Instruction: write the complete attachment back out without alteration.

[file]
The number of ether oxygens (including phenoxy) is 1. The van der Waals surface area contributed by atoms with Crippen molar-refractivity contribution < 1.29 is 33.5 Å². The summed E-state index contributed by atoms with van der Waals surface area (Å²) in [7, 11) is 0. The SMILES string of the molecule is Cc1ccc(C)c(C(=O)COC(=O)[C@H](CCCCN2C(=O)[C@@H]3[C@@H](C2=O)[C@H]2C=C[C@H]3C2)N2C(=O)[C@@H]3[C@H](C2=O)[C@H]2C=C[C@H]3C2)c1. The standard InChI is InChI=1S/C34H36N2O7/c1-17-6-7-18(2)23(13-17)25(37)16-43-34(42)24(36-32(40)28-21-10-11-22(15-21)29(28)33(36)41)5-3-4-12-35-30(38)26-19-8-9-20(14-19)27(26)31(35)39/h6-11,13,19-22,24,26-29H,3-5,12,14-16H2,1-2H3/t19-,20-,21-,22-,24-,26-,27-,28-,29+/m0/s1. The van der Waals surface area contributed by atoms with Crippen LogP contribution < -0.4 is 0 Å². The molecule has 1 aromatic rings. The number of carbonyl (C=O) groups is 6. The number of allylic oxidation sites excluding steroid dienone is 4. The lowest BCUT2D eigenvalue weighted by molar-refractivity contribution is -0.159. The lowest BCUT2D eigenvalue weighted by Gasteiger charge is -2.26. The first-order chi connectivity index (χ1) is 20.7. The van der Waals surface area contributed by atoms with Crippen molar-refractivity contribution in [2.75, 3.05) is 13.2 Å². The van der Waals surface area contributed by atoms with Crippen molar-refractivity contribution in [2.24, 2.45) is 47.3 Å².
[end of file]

The number of ether oxygens (including phenoxy) is 1. The van der Waals surface area contributed by atoms with Crippen molar-refractivity contribution < 1.29 is 33.5 Å². The summed E-state index contributed by atoms with van der Waals surface area (Å²) in [7, 11) is 0. The SMILES string of the molecule is Cc1ccc(C)c(C(=O)COC(=O)[C@H](CCCCN2C(=O)[C@@H]3[C@@H](C2=O)[C@H]2C=C[C@H]3C2)N2C(=O)[C@@H]3[C@H](C2=O)[C@H]2C=C[C@H]3C2)c1. The standard InChI is InChI=1S/C34H36N2O7/c1-17-6-7-18(2)23(13-17)25(37)16-43-34(42)24(36-32(40)28-21-10-11-22(15-21)29(28)33(36)41)5-3-4-12-35-30(38)26-19-8-9-20(14-19)27(26)31(35)39/h6-11,13,19-22,24,26-29H,3-5,12,14-16H2,1-2H3/t19-,20-,21-,22-,24-,26-,27-,28-,29+/m0/s1. The van der Waals surface area contributed by atoms with Crippen LogP contribution < -0.4 is 0 Å². The molecule has 1 aromatic rings. The number of carbonyl (C=O) groups is 6. The number of allylic oxidation sites excluding steroid dienone is 4. The lowest BCUT2D eigenvalue weighted by molar-refractivity contribution is -0.159. The lowest BCUT2D eigenvalue weighted by Gasteiger charge is -2.26. The first-order chi connectivity index (χ1) is 20.7. The van der Waals surface area contributed by atoms with Crippen molar-refractivity contribution in [2.75, 3.05) is 13.2 Å². The van der Waals surface area contributed by atoms with Crippen molar-refractivity contribution in [2.24, 2.45) is 47.3 Å².